Notes From The Margin

March 19, 2008

Eastern Caribbean Braces For Dangerously Large Waves

Don't be like these guys, exercise some caution around big waves....

A deep low pressure centre that spawned tornadoes and thunderstorms across the US earlier this week is set to generate massive sea swells in the Caribbean over the next two or three days.

The Barbados and Saint Lucia Meteorological Offices yesterday issued weather forecasts indicating that “significant sea wave height” were expected over the Eastern Caribbean, starting today and continuing into tomorrow.

The Barbados Meteorological Office indicated that swells around four to five metres, or 12 to 16 feet, were expected over the coastal waters surrounding Barbados from late Wednesday/early Thursday.

Islands further north are projecting EVEN LARGER waves!

So concerned are officials that in Barbados and St. Lucia the National Disaster Management agencies (Department of Emergency Management in Barbados and National Emergency Management Organisation in St. Lucia) have quietly started to put contingency plans in place in the event that they need to take action.
In Puerto Rico ships are being temporarily relocated, and people are being cautioned….
U.S. Coast Guard Capt. Jim Tunstall in San Juan:-

“This is not a storm that surfers and others that typically enjoy relatively heavy surf need to go out in”

 

We will keep abreast of this story as it develops…..

 

Marginal

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November 30, 2007

Regional Update on Earthquake Aftermath

We came across this article on reliefweb, that gives a good summary of the damage.

On Thursday, 29 November at 15:00 hrs (13:00 hrs local Caribbean time) an earthquake of magnitude 7.4 (National Earthquake Information Center http://earthquake.usgs.gov/regional/neic/) occurred near the island of Martinique – Windward Islands in the Caribbean. The epicentre was located at 14.921°N, 61.264°W. (21 km east of Martinique) at a depth of 145.4 km (90.4 miles). Tremors of varying time lengths and magnitude were felt in other Caribbean islands – Dominica, St. Lucia, Barbados and Trinidad and Tobago. Mobile phone services have been interrupted in many cases, and the tremor was felt hundreds of miles away in Guyana, on continental South America. However, as the depth of the event is considerable, the impact on the surface has been moderate.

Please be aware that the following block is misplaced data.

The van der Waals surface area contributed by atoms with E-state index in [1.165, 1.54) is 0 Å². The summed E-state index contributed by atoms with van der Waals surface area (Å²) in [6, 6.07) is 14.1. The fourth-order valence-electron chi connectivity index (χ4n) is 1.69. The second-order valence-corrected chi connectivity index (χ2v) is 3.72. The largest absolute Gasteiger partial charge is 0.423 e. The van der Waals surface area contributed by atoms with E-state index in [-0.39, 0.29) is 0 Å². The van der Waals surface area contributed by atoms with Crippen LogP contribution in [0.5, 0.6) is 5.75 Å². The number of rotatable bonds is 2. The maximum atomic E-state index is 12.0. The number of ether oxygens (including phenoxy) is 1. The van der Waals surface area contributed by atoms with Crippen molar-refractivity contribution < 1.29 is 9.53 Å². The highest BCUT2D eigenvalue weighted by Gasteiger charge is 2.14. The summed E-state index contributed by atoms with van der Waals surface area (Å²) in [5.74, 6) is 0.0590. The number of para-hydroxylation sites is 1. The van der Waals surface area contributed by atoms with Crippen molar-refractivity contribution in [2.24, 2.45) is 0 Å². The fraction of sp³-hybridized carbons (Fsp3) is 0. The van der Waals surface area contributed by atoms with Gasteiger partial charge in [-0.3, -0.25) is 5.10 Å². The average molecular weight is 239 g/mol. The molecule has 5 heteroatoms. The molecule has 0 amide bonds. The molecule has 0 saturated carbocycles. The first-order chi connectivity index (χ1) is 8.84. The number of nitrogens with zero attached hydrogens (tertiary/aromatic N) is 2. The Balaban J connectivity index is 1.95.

In Martinique there have been reports of rocks fallen on roads and panic in supermarkets as products fell from shelves. The Prefecture scheduled a meeting to revise and evaluate the damages.

In St. Lucia there was some damage to the water lines, though no major damages reported. Some damages in the water lines.

There was temporary disruption of cell phone service in Dominica, but there have been no reports of injury or damage to buildings.

One injury was reported in Barbados when a person stumbled down the stairs during evacuation of a building. One house destroyed in Ellerton, St. George and some land-slides reported.

 This could have been much worse.

Marginal

November 29, 2007

Earthquake Update: Reports of one fatality in Guadeloupe.

Filed under: Dominica,Earthquake,guadeloupe,Martinique,Uncategorized — notesfromthemargin @ 9:02 pm

Reports are coming in of a 3 year old girl being killed in Guadeloupe due to a falling wall. Also there are reports of widespread property damage.

A strong earthquake measuring 6.3 on the Richter scale has killed a three-year-old girl, injured numerous people and caused widespread damage in Guadeloupe.

The fire and rescue service says the girl was crushed by a collapsed wall in Trois-Rivieres on the island Basse-Terre and died on her way to hospital, while her seven-year-old sister was in critical condition.

There were also numerous injuries and widespread property damage on Terre-de-Bas, one of the Saints islands, that are located just south of Basse-Terre, the French overseas department’s main island.

The quake struck at 11:50 GMT with the seismological institutes in Guadeloupe and continental France putting its epicentre south of the Saints islands towards neighbouring Dominica, numerous aftershocks were recorded.

Most of Terre-de-Basse’s 1,300 inhabitants had gathered on the field of the island’s only stadium.

“People whose homes are intact don’t want to go back to them and we are going to have to set up a tent village,” a fire and rescue service officer said.

Many homes and public buildings suffered damage, with the church partially collapsing.